PENSACOLA, FL – Pensacola Police Department Chief David Alexander III will be forced into retirement in May, unless Mayor Ashton Hayward and the Pensacola City Council move to keep him in office.
Alexander has said he would like to remain police chief, despite having signed a contract that stipulates his departure in May, coinciding with the end of a retirement program.
Alexander’s 2015 contract states, “In no event shall employee have any expectation of continued employment in any capacity, including the use of any accrued leave or other benefit, with the City beyond May 14, 2017.”
The contract was based upon Alexander’s participation in the Deferred Retirement Option Program, a five-year retirement option that allows public employees to receive a lump sum payment when they retire. In most cases, employees are not able to continue working with their employer beyond their DROP date.
Alexander entered into DROP in 2012 while still a captain, with the anticipation he would retire this year. Alexander told the Pensacola City Council last week that he understood at the time that he was effectively setting a retirement date, not imagining he would go on to become the city’s first black police chief in 2015.
“Back in 2012, I entered into the DROP program based on the information I had at that time,” Alexander said. “Now had I known that I would be considered for the position of chief of police that might have changed my decision to go into the DROP program, but I was not aware of anything official that would make that something I should consider, and neither was I told that.
“Nevertheless I went into the DROP, so when I eventually was offered the position of chief of police and given a contract, yes I understood exactly what it meant and also understood that the contract would go in conjunction with the end of my DROP.”
Asked by councilman Larry Johnson what his plans beyond May are, Alexander indicated he hopes to stay on at the police department.
“I would like to be able to continue what we have begun with the city,” Alexander said. “I believe we’ve made a lot of accomplishments since I’ve been in the office and there’s been a lot of concern from the public as to whether I’d be willing to stay and the answer is yes I would be.”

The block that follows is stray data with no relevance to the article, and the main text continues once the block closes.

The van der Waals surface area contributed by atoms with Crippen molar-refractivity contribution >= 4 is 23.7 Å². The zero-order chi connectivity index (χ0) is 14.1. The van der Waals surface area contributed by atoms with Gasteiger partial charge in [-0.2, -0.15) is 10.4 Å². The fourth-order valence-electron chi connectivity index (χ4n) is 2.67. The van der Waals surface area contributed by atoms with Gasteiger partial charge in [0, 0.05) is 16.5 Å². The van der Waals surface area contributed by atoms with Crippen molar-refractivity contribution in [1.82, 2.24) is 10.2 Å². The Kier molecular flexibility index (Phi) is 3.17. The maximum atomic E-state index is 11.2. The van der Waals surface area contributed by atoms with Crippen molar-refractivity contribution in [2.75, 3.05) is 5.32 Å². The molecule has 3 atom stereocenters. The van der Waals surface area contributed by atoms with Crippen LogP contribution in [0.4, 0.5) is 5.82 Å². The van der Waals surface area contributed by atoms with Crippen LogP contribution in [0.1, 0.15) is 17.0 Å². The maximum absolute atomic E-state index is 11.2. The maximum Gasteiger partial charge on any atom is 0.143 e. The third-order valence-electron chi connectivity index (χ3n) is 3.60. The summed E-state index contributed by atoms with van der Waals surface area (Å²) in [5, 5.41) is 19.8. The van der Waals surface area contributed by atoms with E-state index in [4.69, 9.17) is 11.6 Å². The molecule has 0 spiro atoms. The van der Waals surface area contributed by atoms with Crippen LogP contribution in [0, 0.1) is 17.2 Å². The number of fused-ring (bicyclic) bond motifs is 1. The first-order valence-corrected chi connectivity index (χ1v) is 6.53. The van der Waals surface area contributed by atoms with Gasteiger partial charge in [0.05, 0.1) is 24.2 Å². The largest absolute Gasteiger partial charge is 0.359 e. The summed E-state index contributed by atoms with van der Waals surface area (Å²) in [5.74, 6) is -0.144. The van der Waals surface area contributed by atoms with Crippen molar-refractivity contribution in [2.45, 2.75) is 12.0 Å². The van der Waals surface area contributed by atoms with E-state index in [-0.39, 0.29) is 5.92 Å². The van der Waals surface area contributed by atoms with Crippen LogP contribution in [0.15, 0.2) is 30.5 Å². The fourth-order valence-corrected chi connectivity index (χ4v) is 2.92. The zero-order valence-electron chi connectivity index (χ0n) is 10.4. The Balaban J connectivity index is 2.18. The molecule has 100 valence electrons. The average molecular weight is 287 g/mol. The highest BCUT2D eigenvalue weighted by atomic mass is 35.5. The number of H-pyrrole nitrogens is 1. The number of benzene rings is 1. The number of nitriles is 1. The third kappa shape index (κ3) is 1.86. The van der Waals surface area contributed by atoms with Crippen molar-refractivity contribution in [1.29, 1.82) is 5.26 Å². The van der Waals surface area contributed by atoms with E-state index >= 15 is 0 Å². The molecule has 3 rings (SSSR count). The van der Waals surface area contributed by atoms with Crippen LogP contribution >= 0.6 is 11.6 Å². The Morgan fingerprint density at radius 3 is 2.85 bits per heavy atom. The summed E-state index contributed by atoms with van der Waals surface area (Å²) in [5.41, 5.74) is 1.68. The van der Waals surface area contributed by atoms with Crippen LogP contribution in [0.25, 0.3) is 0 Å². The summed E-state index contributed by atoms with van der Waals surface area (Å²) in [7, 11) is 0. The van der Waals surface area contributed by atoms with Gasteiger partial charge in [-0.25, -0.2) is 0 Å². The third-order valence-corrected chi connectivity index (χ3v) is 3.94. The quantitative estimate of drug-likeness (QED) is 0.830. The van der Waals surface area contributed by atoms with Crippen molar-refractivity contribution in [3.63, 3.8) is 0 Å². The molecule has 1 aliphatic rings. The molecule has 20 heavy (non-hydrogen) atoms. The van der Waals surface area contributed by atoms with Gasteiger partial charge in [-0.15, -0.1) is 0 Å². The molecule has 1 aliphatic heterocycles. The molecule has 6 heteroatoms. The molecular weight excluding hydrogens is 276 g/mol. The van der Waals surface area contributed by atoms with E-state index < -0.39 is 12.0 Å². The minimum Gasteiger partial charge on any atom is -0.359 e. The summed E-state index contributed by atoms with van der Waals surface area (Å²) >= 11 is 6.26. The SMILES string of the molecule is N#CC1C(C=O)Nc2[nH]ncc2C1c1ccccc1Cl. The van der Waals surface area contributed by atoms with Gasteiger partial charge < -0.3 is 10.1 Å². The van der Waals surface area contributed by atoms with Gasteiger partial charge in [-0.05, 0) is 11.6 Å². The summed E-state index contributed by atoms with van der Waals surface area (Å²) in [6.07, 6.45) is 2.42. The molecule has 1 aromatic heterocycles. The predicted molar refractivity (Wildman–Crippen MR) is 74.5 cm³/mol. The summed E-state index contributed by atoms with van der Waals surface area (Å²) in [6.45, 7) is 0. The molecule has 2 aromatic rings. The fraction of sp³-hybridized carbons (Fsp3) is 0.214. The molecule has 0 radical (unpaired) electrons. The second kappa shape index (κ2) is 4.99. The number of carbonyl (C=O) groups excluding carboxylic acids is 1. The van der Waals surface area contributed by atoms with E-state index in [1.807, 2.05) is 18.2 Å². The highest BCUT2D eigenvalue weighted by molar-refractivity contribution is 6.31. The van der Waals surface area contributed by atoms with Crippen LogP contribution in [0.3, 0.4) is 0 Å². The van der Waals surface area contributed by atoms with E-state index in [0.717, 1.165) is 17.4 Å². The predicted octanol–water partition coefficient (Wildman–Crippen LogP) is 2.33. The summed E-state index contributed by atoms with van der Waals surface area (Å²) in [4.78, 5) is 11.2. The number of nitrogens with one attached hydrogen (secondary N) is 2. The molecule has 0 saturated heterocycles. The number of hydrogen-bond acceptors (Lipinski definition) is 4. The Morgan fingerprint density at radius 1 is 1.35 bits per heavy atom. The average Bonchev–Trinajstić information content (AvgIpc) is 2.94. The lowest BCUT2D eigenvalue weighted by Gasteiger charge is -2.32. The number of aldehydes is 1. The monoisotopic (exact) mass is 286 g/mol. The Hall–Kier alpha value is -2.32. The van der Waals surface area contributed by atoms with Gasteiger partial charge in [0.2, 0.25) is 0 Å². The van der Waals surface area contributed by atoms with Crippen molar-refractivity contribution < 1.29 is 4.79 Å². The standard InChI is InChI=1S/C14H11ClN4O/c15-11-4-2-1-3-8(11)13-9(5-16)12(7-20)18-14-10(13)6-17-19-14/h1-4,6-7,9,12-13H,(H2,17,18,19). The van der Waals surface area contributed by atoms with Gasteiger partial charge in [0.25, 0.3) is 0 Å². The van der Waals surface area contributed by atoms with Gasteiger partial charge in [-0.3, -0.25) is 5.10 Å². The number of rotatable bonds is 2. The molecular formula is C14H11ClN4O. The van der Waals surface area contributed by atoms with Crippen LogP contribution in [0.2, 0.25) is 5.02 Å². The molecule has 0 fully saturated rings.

Some city employees have remained with the city beyond their DROP dates. Former city attorney Rusty Wells’ DROP date passed in 2009, but Wells continues to work as special assistant to the city administrator.
The city’s DROP ordinances state that an employee can continue to work for the city beyond their DROP date subject to approval of the mayor, and as provided in a contract. It was such a contract that has allowed Wells to stay on with the city beyond his DROP date.
City spokesman Vernon Stewart pointed out, however, that fire and police personnel are subject to different rules and not allowed to work beyond their DROP dates.
It’s possible that the Pensacola City Council could change the city’s ordinances to allow Alexander to remain past his DROP date, but the change would have to be approved by the police union.
Mayor Hayward is out of town this week and did not answer calls to his cell phone. City administrator Eric Olson declined to comment. Hayward said in a radio interview on NewsRadio 1620 last week that the DROP issue was bigger than any one employee.
“Pension reform is one of the things I ran on seven years ago, talking about how cities across the country and around the world for that matter are really focusing in on pension reform and we’ve done an incredible job in the last seven years to look at that,” Hayward said. “That’s the most important thing for me. This is far bigger than one person.”
Referring to Alexander’s employment beyond his DROP date, Hayward said, “The bottom line is we haven’t had any plans to extend that.”
Alexander’s most likely replacement as chief would be assistant chief Tommi Lyter.